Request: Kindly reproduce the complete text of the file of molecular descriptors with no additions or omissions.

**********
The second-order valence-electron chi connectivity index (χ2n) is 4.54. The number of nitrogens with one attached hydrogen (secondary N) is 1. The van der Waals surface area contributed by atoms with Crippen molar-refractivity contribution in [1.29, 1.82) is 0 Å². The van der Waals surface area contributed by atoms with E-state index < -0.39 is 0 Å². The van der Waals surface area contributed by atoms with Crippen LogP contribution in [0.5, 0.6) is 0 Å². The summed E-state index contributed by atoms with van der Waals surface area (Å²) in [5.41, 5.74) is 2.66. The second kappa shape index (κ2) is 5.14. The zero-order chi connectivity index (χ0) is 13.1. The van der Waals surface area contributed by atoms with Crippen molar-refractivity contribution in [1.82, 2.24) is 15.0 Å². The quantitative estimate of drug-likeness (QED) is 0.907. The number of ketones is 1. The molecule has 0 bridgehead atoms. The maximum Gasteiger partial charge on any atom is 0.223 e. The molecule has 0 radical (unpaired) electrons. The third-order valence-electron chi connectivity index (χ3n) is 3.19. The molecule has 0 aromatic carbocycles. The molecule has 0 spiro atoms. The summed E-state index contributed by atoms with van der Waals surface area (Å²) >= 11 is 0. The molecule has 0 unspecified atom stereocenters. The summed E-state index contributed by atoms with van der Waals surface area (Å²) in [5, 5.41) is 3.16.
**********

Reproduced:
The second-order valence-electron chi connectivity index (χ2n) is 4.54. The number of nitrogens with one attached hydrogen (secondary N) is 1. The van der Waals surface area contributed by atoms with Crippen molar-refractivity contribution in [1.29, 1.82) is 0 Å². The van der Waals surface area contributed by atoms with E-state index < -0.39 is 0 Å². The van der Waals surface area contributed by atoms with Crippen LogP contribution in [0.5, 0.6) is 0 Å². The summed E-state index contributed by atoms with van der Waals surface area (Å²) in [5.41, 5.74) is 2.66. The second kappa shape index (κ2) is 5.14. The zero-order chi connectivity index (χ0) is 13.1. The van der Waals surface area contributed by atoms with Crippen molar-refractivity contribution in [1.82, 2.24) is 15.0 Å². The quantitative estimate of drug-likeness (QED) is 0.907. The number of ketones is 1. The molecule has 0 bridgehead atoms. The maximum Gasteiger partial charge on any atom is 0.223 e. The molecule has 0 radical (unpaired) electrons. The third-order valence-electron chi connectivity index (χ3n) is 3.19. The molecule has 0 aromatic carbocycles. The molecule has 0 spiro atoms. The summed E-state index contributed by atoms with van der Waals surface area (Å²) >= 11 is 0. The molecule has 0 unspecified atom stereocenters. The summed E-state index contributed by atoms with van der Waals surface area (Å²) in [5, 5.41) is 3.16.